I’m actually not looking forward to the experience. One of the predominant comments I’ve seen on my Twitter feed has been that coming from other speakers about how uncomfortable they are seeing themselves speak. I am no exception; I hate listening to my own presentation; it is very awkward and surreal. Honestly, I would feel much more comfortable doing my presentation live. But, this is how PASS chose to do it (and I understand their reasons for doing so), so I’ll just have to deal.

Otherwise, looking at the schedule, it looks like it will be a quiet day. I don’t see a lot of networking sessions on the schedule; although I will try to drop in on any that catch my interest. My networking room moderation commitments are all finished, so I’m not obligated to sit in on any more rooms. I do see a session on the schedule by Peter Shore that interests me, so I might try to attend that. I did see a few others that interest me as well, but unfortunately, they either conflict with or run too close to my own, so I’ll likely skip those today and catch the recordings of them some other time.

I will likely try to catch today’s keynote, which is about diversity and inclusion. That is an important topic these days, so I’ll make it a point to tune in at noon.

I’d be remiss if I didn’t talk about anything that happened since my last article from yesterday. I sat in on Christine Assaf’s presentation. Christine and I met earlier this year at a SQL Saturday, and we struck up a good rapport, so I made where that I attended he presentation. I was also assigned a Birds of a Feather networking room last night, so I made sure that I monitored it. Only one person showed up, but we struck up a good conversation. One thing that came out of it was that he hooked me up with his employer’s HR person, to whom I sent a message (I received a response from her, but haven’t yet read it). I’ll admit that I’m not expecting a lot from it, because they are located in Iowa, and looking at the website, it doesn’t look like there are a lot of remote opportunities, but I figure, you never know. It’s worth a shot.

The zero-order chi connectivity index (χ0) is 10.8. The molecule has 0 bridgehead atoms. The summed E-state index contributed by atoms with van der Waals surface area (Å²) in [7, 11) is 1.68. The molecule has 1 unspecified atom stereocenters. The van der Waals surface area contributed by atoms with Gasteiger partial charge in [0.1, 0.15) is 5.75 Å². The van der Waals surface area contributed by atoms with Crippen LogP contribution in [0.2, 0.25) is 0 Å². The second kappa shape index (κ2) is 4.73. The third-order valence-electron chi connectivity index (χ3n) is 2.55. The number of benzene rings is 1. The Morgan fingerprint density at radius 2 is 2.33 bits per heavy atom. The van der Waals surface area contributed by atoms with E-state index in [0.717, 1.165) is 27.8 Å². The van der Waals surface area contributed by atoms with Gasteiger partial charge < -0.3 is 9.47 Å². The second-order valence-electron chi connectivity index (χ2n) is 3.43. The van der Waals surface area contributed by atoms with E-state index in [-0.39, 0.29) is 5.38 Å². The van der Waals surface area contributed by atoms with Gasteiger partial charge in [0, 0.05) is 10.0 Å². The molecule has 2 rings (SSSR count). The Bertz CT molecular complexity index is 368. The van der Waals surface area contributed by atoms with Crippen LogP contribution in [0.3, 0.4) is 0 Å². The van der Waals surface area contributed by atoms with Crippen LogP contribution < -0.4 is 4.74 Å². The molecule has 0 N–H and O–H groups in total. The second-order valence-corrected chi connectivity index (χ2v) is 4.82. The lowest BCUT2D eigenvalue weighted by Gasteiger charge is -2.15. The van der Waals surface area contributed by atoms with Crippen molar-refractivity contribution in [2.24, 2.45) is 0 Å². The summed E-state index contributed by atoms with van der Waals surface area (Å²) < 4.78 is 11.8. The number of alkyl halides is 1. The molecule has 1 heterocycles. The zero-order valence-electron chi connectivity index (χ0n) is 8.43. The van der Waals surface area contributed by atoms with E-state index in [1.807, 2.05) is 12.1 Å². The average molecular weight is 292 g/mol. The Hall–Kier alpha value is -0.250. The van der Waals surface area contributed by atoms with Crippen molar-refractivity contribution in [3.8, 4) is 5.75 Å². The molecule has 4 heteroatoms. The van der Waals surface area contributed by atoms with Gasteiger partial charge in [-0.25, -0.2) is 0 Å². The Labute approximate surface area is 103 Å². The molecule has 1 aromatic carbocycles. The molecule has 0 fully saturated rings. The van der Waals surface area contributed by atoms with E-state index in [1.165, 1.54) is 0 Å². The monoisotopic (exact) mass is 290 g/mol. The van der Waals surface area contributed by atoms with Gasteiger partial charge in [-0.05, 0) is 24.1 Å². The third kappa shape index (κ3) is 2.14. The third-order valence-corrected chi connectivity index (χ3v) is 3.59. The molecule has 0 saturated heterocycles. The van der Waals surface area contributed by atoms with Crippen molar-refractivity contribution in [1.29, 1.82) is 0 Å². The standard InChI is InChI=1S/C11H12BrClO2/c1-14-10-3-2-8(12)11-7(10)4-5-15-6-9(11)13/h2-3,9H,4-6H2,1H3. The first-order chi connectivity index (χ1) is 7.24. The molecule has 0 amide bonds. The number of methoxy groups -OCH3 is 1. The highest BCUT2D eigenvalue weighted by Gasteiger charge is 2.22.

So, we’ll see how the final day goes. It’s been a fun experience, but I still vastly prefer attending in-person. I miss being able to share a handshake or a hug with my #SQLFamily friends. I’ll likely wind this series up with a final debrief article, once PASS Summit 2020 is over. Stay tuned.

#PASSSummit2020 part 3: My second full day #PASSSummit #PASSVirtualSummit

As I write this, I have the Day 2 Keynote about SQL Ecosystem and Innovation on in the background, but I’m not paying a lot of attention to it. There’s a lot of technical information that goes beyond my scope of knowledge and interest. And that’s okay. I might not be paying a lot of attention, but I have no doubt that there are others who are hanging on to every word.

I slept late this morning (which, unfortunately, with my current state of unemployment, is a bad habit I’ve fallen into, and is one I need to address). Unfortunately, I missed some sessions because of it (indicated by the activity on my Twitter feed). The good thing about PASS Virtual Summit is that many of these sessions are recorded, and I’ll be able to access any sessions that interest me but am unable to attend. (Even when I am present for sessions, a number of interesting sessions often run concurrently, so this phenomena is not uncommon.)